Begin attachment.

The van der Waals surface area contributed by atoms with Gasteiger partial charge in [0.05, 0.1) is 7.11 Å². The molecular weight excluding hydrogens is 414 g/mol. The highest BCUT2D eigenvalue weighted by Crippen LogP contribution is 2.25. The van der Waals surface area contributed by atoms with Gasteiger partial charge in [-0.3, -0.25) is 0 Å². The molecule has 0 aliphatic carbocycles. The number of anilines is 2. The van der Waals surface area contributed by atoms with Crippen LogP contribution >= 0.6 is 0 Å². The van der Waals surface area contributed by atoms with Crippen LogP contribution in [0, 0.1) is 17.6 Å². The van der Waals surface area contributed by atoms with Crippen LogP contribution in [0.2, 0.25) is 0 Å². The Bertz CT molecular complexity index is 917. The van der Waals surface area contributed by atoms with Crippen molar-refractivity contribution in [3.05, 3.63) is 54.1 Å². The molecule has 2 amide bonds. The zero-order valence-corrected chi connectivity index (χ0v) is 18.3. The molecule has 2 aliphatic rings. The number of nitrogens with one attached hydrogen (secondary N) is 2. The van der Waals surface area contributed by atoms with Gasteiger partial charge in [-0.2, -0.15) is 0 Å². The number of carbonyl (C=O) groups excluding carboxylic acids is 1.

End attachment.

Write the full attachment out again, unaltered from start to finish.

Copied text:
The van der Waals surface area contributed by atoms with Gasteiger partial charge in [0.05, 0.1) is 7.11 Å². The molecular weight excluding hydrogens is 414 g/mol. The highest BCUT2D eigenvalue weighted by Crippen LogP contribution is 2.25. The van der Waals surface area contributed by atoms with Gasteiger partial charge in [-0.3, -0.25) is 0 Å². The molecule has 0 aliphatic carbocycles. The number of anilines is 2. The van der Waals surface area contributed by atoms with Crippen LogP contribution >= 0.6 is 0 Å². The van der Waals surface area contributed by atoms with Crippen LogP contribution in [0, 0.1) is 17.6 Å². The van der Waals surface area contributed by atoms with Crippen LogP contribution in [0.2, 0.25) is 0 Å². The Bertz CT molecular complexity index is 917. The van der Waals surface area contributed by atoms with Crippen molar-refractivity contribution in [3.05, 3.63) is 54.1 Å². The molecule has 2 amide bonds. The zero-order valence-corrected chi connectivity index (χ0v) is 18.3. The molecule has 2 aliphatic rings. The number of nitrogens with one attached hydrogen (secondary N) is 2. The van der Waals surface area contributed by atoms with Gasteiger partial charge in [-0.2, -0.15) is 0 Å². The number of carbonyl (C=O) groups excluding carboxylic acids is 1.